Carbon Nanotubes Begin to Gain Commercial Traction, on Way to Over $500 Million Market in 2025

HR_8_14_16

Carbon nanotubes (CNTs) have been touted as a wonder material for over a decade, but have disappointed commercially, suffering from overcapacity and lack of adoption. Meanwhile, graphene has eclipsed CNTs, at least in hype. However, now CNTs are finding commercial success – albeit more as a replacement for carbon black than as a “wonder material.” Continue reading

BrightBox and GrowWise Initiatives Position Philips to Lead the Vertical Farming Industry

Lux Research recently spoke with Marjolein de Bruin, Manager of the BrightBox project in the Netherlands. BrightBox is a research initiative supported by Philips Lighting, the HAS University of Applied Sciences, Botany Agro R&D Services, and the Province of Limburg, NL. The project is a part of Philips’ umbrella “GrowWise” initiative, focused on advancing the vertical farming industry. Marjolein said that BrightBox’s goal is to be an open innovation research center offering infrastructure for applied research. Vertical farming companies, plant breeding companies, and multinationals can work with BrightBox through two main arms: research and production. Through the production arm, parties can conduct business case evaluations with BrightBox to determine whether entering the vertical farming industry would be financially viable. Through the research arm, parties can work with BrightBox to improve their farm’s efficiency and train staff. Continue reading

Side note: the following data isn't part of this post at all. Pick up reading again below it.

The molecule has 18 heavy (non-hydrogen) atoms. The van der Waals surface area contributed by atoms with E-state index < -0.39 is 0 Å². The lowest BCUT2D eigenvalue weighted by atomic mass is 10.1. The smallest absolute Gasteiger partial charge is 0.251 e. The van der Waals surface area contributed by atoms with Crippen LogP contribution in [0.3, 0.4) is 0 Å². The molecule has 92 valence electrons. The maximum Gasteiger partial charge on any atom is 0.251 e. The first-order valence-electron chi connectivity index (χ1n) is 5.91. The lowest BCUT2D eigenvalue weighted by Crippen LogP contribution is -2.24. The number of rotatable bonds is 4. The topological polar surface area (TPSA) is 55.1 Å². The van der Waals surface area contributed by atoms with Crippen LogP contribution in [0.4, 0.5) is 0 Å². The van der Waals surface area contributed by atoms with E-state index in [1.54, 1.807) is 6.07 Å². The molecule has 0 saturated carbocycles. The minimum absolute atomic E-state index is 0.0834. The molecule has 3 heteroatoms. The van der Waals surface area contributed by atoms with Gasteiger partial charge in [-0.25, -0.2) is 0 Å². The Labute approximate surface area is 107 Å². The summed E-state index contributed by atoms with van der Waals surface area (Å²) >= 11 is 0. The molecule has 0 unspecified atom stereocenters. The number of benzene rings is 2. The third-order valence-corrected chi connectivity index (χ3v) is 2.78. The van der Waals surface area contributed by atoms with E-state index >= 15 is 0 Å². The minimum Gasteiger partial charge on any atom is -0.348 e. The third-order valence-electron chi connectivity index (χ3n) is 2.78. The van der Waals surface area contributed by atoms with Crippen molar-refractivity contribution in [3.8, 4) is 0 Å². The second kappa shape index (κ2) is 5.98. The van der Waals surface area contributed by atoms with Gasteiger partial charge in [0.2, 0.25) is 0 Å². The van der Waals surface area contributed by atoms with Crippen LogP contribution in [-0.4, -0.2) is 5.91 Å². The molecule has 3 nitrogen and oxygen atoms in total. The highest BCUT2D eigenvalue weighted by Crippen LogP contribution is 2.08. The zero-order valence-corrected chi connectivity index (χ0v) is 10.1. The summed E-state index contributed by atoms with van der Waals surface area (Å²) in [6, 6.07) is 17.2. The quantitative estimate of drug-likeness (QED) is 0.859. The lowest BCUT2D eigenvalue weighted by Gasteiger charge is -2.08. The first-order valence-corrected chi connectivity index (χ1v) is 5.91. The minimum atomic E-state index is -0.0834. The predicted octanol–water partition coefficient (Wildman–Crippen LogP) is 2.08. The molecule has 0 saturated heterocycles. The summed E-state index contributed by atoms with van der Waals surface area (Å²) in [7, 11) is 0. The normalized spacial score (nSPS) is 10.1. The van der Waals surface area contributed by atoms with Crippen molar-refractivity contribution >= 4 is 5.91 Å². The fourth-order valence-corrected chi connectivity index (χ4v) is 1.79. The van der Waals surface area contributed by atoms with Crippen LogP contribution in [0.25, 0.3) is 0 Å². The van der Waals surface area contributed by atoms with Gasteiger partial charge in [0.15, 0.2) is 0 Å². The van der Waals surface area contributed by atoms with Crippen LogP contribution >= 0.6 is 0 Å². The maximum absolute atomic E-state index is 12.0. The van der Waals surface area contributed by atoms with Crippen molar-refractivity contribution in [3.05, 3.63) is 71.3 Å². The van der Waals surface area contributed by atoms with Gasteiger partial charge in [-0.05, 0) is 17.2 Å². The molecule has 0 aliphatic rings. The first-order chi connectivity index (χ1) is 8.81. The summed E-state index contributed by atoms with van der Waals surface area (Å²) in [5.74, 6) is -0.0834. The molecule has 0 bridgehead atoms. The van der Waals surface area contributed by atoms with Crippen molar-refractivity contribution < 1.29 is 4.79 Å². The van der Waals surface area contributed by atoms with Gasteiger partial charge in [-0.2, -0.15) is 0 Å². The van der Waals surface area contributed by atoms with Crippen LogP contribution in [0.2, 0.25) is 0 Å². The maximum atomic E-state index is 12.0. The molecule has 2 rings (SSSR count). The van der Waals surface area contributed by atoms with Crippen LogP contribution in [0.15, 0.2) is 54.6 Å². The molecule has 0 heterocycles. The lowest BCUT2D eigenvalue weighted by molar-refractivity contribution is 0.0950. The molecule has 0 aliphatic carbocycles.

Does “Pokemon Go” Demonstrate the Winning MHealth Formula?

“Pokemon Go,” an augmented reality (AR) game developed by Niantic for mobile devices, has made a big splash in the news during the past few weeks. The game, which allows users to catch Pokemon in the virtual world as they travel the real world, has been praised for its ability to get users to be more active. The success of the game can be clearly seen in its large user base: As of a month following the release of the app, the game was downloaded by more than 75 million people worldwide. For comparison, Fitbit has 9.5 million active users. What is it about “Pokemon Go,” then, that enabled it to gain 7.5x more users than Fitbit in a fraction of the time? Continue reading

Does Tesla’s Proposed Acquisition of SolarCity Make Sense?

HRv5_7_31_16